would agree that medics have a very difficult time of it in dealing with the after effects of conflict and many of them avoid PSTD for one reason or the other - I would imagine in the same way as I and - obviously Sapper- Ron -Gerry- Niccar- also escaped that trauma - my own exposure to that malady might have been in hauling some of my friends out of charred and burnt out Churchill Tanks on occasions and I would also agree that to have your very best friends body so badly burned to be unrecognisable but his position in that Tank determined his identity was not all that easy......

    Heimbrent -
    One of the most vigourous habits during the WW2 conflict was that of smoking - we had free issues of cigarettes - Monty would hand them out every time he met a crowd of soldiers- because of that he was even more popular - he - and we were completely ignorant of the fact that it has since been blamed for much damage to lungs with C.O.P.D.- Emphasema - Chronic Bronchitis etc and in many cases for Cancer itself - Similarly with PSTD - as Sapper keeps on pointing out -but very few are apparently reading - we were completely ignorant of that fact - even the great Gen. Georgie Patton - as I pointed out earlier to an American poster - was ignorant of PSTD when he slapped two GI's for being cowards in Sicily- he was fired - not because of his ignorance of PSTD but for the plain fact that OFFICER"S - N.C.O.' DO not slap other ranks !
    Now why should we research these maladies - they are in all the papers TV etc ...
    Cheers
     
  16. Tom Canning

    Tom Canning WW2 Veteran WW2 Veteran

    Jughead -
    I am truly sorry that you and your relatives suffer from whatever you want to call the malady you have - and as I pointed out - WE can do nothing about it and thus have to leave this and any action to experts who have studied and are involved in the treatments available
    Cheers
     
  17. Formerjughead

    Formerjughead Senior Member

    even the great Gen. Georgie Patton - as I pointed out earlier to an American poster - was ignorant of PSTD when he slapped two GI's for being cowards in Sicily- he was fired - ...

    BATTLE FATIGUE and SHELL SHOCK are not PTSD. I don't know how to make it any more clear.

    You guys are wrapped around the axle on what you percieve as a weakness experienced in combat, it is not.
     
  18. Tom Canning

    Tom Canning WW2 Veteran WW2 Veteran

    Jughead -
    speaking for myself - the other veterans of WW2 can handle things for themselves very well - BUT - I am not wrapped around anything to do with whatever ails you - and as I wrote in my last message to you - I am extremely sorry for whatever it is that you are suffering from and is being treated with a view to a cure - if there is such a thing....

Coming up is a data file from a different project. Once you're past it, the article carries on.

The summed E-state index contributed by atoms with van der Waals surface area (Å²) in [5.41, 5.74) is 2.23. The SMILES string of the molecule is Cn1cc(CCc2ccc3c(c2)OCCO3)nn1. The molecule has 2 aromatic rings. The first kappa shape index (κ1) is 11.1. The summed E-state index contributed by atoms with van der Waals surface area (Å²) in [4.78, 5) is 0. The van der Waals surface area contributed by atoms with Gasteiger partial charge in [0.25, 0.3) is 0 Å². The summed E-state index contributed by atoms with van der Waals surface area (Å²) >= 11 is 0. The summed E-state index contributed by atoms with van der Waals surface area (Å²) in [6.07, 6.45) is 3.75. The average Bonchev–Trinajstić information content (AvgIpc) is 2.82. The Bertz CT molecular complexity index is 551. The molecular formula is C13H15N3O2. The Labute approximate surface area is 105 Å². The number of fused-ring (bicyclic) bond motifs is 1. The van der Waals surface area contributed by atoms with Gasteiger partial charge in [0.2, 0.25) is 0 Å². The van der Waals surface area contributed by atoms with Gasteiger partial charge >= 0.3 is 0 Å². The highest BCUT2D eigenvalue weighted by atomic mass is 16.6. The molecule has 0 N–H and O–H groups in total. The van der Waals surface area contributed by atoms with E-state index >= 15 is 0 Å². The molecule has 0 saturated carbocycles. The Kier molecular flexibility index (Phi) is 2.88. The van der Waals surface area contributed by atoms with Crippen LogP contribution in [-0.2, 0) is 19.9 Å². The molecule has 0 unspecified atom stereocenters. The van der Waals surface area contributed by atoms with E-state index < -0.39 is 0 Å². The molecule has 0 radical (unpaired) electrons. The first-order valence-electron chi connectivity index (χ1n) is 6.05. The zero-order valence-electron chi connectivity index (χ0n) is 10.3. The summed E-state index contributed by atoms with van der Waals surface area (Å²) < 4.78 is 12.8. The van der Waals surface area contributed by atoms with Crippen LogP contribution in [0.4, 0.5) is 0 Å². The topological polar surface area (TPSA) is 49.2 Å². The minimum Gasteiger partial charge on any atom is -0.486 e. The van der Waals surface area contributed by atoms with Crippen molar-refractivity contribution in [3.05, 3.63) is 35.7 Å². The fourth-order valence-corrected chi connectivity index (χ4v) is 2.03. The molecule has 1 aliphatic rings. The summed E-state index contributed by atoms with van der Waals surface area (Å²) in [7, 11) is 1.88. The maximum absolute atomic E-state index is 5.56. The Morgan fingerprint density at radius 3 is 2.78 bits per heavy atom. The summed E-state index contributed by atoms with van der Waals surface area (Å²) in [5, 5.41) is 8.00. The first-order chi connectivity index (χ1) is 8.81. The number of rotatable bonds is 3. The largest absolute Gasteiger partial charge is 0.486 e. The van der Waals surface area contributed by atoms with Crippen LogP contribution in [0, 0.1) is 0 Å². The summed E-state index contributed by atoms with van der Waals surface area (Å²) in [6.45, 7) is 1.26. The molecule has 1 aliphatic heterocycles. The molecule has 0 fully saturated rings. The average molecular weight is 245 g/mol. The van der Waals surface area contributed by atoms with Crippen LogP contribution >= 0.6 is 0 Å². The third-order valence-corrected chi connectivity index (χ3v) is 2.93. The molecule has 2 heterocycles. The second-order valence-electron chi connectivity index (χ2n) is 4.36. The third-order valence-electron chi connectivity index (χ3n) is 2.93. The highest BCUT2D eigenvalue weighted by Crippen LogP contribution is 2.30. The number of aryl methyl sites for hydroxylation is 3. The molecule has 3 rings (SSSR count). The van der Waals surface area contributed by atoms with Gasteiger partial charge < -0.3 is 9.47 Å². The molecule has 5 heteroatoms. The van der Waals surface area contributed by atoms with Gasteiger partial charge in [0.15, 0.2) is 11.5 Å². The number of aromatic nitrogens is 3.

Cheers
     
  19. Ron Goldstein

    Ron Goldstein WW2 Veteran WW2 Veteran Patron

    Formerjughead

    Re:
    You guys are wrapped around the axle on what you percieve as a weakness experienced in combat, it is not. .


    Funny............ never been wrapped around an axle before.

    Thought we were in enough trouble for claiming our apparent immunity to PTS.

    Ah me ! ............... back to the couch for my afternoon nap.

    Ron
     
  20. Heimbrent

    Heimbrent Well-Known Member

    Heimbrent -
    One of the most vigourous habits during the WW2 conflict was that of smoking - we had free issues of cigarettes - Monty would hand them out every time he met a crowd of soldiers- because of that he was even more popular - he - and we were completely ignorant of the fact that it has since been blamed for much damage to lungs with C.O.P.D.- Emphasema - Chronic Bronchitis etc and in many cases for Cancer itself - Similarly with PSTD - as Sapper keeps on pointing out -but very few are apparently reading - we were completely ignorant of that fact - even the great Gen. Georgie Patton - as I pointed out earlier to an American poster - was ignorant of PSTD when he slapped two GI's for being cowards in Sicily- he was fired - not because of his ignorance of PSTD but for the plain fact that OFFICER"S - N.C.O.' DO not slap other ranks !
    Now why should we research these maladies - they are in all the papers TV etc ...
    Cheers

    I'm not really sure what you're trying to say with this - I don't understand it linguistically. Where do the ciggies come in? And what does the fact that PTSD etc are allegedly all over the media have to do with the question of research?